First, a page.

CBC report calls for economic justice
CHARLENE CROWELL | 4/17/2017, 3:23 a.m.
Center for Responsible Lending
This year has brought a number of significant developments. A new Congress, the 115th in our nation’s history, and similarly the 45th president have together begun a new era of government. From all indications, this new leadership seeks to create public policies and priorities that significantly alter what will remain as a governmental function. From education to environmental stewardship, health care and more, the governing toolbox of executive orders, regulation and legislation are all in use.
Despite these changing times, much of what has plagued Black America remains the same: a lack of wealth and ample access to opportunities that can virtually and permanently improve our lives.
No one needs another study that finds how Black America’s net worth is a fraction of that held by White Americans. We already know that Black families who send their children to college incur a larger family debt that includes multiple generations – the student, parents and even grandparents. And in that quest for education, each generation’s ability to maximize financial stability is at risk. Or that Black businesses and entrepreneurs often face predictable denials for loans that could bring jobs to their own communities.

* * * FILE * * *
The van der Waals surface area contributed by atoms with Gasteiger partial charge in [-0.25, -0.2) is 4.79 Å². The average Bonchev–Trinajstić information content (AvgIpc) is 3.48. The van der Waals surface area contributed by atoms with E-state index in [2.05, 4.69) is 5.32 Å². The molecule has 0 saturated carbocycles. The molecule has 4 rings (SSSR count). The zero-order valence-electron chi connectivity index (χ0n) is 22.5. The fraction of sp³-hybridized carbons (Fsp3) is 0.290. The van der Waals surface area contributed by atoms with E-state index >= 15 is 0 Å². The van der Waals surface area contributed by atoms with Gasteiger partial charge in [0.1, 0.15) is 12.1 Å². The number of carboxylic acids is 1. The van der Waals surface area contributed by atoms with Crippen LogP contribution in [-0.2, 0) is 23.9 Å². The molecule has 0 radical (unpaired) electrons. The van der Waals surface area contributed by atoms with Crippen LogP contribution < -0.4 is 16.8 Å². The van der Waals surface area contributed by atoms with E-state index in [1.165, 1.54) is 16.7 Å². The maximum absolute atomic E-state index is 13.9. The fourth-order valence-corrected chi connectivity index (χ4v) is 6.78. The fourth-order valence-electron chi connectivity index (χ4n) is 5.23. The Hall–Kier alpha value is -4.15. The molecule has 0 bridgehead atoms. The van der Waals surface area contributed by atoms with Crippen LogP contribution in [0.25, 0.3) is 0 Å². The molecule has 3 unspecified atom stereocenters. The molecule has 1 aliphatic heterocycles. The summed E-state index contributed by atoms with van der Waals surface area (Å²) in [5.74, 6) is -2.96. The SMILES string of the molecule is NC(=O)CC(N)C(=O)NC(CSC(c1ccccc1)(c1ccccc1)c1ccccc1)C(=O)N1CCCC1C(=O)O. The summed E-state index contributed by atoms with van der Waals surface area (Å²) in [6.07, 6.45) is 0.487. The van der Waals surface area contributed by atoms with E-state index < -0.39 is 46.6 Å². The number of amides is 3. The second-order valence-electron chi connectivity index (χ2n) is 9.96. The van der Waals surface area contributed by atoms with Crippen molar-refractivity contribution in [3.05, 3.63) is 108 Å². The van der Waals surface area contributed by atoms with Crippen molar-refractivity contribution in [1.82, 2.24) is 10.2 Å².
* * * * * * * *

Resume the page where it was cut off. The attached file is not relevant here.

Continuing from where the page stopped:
It seems that in 2017, Black America’s number one need is to finally know and enjoy economic justice in all of its forms. We have already felt the brunt of predatory lending’s high costs that steal our hard-earned wages with triple-digit interest rates. Far too many of us are still denied access to mortgages, even when credit profiles tell us that we should qualify for the most affordable and sustainable home loans. And then there are the car payments that have been packed by dealers who frequently mark-up interest rates and cram additional “services” into loans that could have been purchased far more cheaply on their own.
Thankfully, the 49-member Congressional Black Caucus recently released a report with a title that was also a clear statement, We Have a Lot to Lose: Solutions to Advance Black Families in the 21st Century. Its 125 pages contain chapters that speak to our unique American experience while also proposing solutions to deliver us to the full bounty of what it means to be an American to people of all colors. While space will not allow me to explore the entire report, key elements of the chapter on economic justice deserve to be broadly shared and read.
“The racial wealth gap is widening,” the report states. “To gain wealth comparable to White high school dropouts, Blacks have to have completed high school and some college. This means that Black Americans need to invest more resources and time to achieve the same results as White citizens that have not had to make the same level of investment.”
In all, this chapter’s multiple proposals represent an alternative to that reflected in President Trump’s Budget Blueprint on how best to forgive education debts, ways to combat food deserts that rob entire neighborhoods of full-service grocery stores, strengthening financial regulation rules and more.